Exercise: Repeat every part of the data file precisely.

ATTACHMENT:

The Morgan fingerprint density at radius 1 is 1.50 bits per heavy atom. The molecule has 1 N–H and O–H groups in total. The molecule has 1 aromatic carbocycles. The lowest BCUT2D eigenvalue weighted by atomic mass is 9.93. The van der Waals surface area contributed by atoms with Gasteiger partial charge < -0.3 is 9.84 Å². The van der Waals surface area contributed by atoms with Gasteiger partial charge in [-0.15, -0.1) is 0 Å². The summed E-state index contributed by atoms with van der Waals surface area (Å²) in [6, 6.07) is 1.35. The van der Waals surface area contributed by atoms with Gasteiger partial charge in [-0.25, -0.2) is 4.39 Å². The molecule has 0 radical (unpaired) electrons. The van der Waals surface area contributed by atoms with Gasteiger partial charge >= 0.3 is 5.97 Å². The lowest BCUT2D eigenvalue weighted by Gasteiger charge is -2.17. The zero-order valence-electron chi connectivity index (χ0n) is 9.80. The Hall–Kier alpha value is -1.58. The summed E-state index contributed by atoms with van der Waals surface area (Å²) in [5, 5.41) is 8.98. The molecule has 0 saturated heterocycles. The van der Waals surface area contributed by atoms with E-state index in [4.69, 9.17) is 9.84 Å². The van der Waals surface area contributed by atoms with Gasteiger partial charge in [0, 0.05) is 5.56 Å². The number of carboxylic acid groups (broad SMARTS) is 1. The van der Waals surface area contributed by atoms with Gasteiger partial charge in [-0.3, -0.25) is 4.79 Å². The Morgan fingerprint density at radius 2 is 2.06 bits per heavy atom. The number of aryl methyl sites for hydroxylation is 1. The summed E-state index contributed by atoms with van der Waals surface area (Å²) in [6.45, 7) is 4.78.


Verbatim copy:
The Morgan fingerprint density at radius 1 is 1.50 bits per heavy atom. The molecule has 1 N–H and O–H groups in total. The molecule has 1 aromatic carbocycles. The lowest BCUT2D eigenvalue weighted by atomic mass is 9.93. The van der Waals surface area contributed by atoms with Gasteiger partial charge < -0.3 is 9.84 Å². The van der Waals surface area contributed by atoms with Gasteiger partial charge in [-0.15, -0.1) is 0 Å². The summed E-state index contributed by atoms with van der Waals surface area (Å²) in [6, 6.07) is 1.35. The van der Waals surface area contributed by atoms with Gasteiger partial charge in [-0.25, -0.2) is 4.39 Å². The molecule has 0 radical (unpaired) electrons. The van der Waals surface area contributed by atoms with Gasteiger partial charge >= 0.3 is 5.97 Å². The lowest BCUT2D eigenvalue weighted by Gasteiger charge is -2.17. The zero-order valence-electron chi connectivity index (χ0n) is 9.80. The Hall–Kier alpha value is -1.58. The summed E-state index contributed by atoms with van der Waals surface area (Å²) in [5, 5.41) is 8.98. The molecule has 0 saturated heterocycles. The van der Waals surface area contributed by atoms with E-state index in [4.69, 9.17) is 9.84 Å². The van der Waals surface area contributed by atoms with Gasteiger partial charge in [0, 0.05) is 5.56 Å². The number of carboxylic acid groups (broad SMARTS) is 1. The van der Waals surface area contributed by atoms with Gasteiger partial charge in [-0.3, -0.25) is 4.79 Å². The Morgan fingerprint density at radius 2 is 2.06 bits per heavy atom. The number of aryl methyl sites for hydroxylation is 1. The summed E-state index contributed by atoms with van der Waals surface area (Å²) in [6.45, 7) is 4.78.